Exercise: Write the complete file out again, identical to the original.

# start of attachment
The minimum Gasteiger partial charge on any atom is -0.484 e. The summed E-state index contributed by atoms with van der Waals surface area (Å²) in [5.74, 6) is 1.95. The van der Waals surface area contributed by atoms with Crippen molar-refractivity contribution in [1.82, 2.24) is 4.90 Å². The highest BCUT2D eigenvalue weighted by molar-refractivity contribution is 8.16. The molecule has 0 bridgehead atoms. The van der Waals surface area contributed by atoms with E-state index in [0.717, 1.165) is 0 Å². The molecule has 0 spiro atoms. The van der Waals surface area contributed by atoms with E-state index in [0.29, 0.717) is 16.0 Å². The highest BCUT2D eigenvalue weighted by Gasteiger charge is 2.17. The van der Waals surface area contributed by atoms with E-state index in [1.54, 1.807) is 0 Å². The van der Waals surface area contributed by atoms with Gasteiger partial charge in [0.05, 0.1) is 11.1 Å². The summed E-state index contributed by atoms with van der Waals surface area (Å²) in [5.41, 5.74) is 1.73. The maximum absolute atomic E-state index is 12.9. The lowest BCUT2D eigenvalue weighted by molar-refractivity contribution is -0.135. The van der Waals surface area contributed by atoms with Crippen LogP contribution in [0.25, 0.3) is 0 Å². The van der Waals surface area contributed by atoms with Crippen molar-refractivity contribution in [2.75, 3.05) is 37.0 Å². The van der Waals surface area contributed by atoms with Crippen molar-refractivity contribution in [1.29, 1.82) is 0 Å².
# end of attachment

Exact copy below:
The minimum Gasteiger partial charge on any atom is -0.484 e. The summed E-state index contributed by atoms with van der Waals surface area (Å²) in [5.74, 6) is 1.95. The van der Waals surface area contributed by atoms with Crippen molar-refractivity contribution in [1.82, 2.24) is 4.90 Å². The highest BCUT2D eigenvalue weighted by molar-refractivity contribution is 8.16. The molecule has 0 bridgehead atoms. The van der Waals surface area contributed by atoms with E-state index in [0.717, 1.165) is 0 Å². The molecule has 0 spiro atoms. The van der Waals surface area contributed by atoms with E-state index in [0.29, 0.717) is 16.0 Å². The highest BCUT2D eigenvalue weighted by Gasteiger charge is 2.17. The van der Waals surface area contributed by atoms with E-state index in [1.54, 1.807) is 0 Å². The van der Waals surface area contributed by atoms with Gasteiger partial charge in [0.05, 0.1) is 11.1 Å². The summed E-state index contributed by atoms with van der Waals surface area (Å²) in [5.41, 5.74) is 1.73. The maximum absolute atomic E-state index is 12.9. The lowest BCUT2D eigenvalue weighted by molar-refractivity contribution is -0.135. The van der Waals surface area contributed by atoms with Crippen LogP contribution in [0.25, 0.3) is 0 Å². The van der Waals surface area contributed by atoms with Crippen molar-refractivity contribution in [2.75, 3.05) is 37.0 Å². The van der Waals surface area contributed by atoms with Crippen molar-refractivity contribution in [1.29, 1.82) is 0 Å².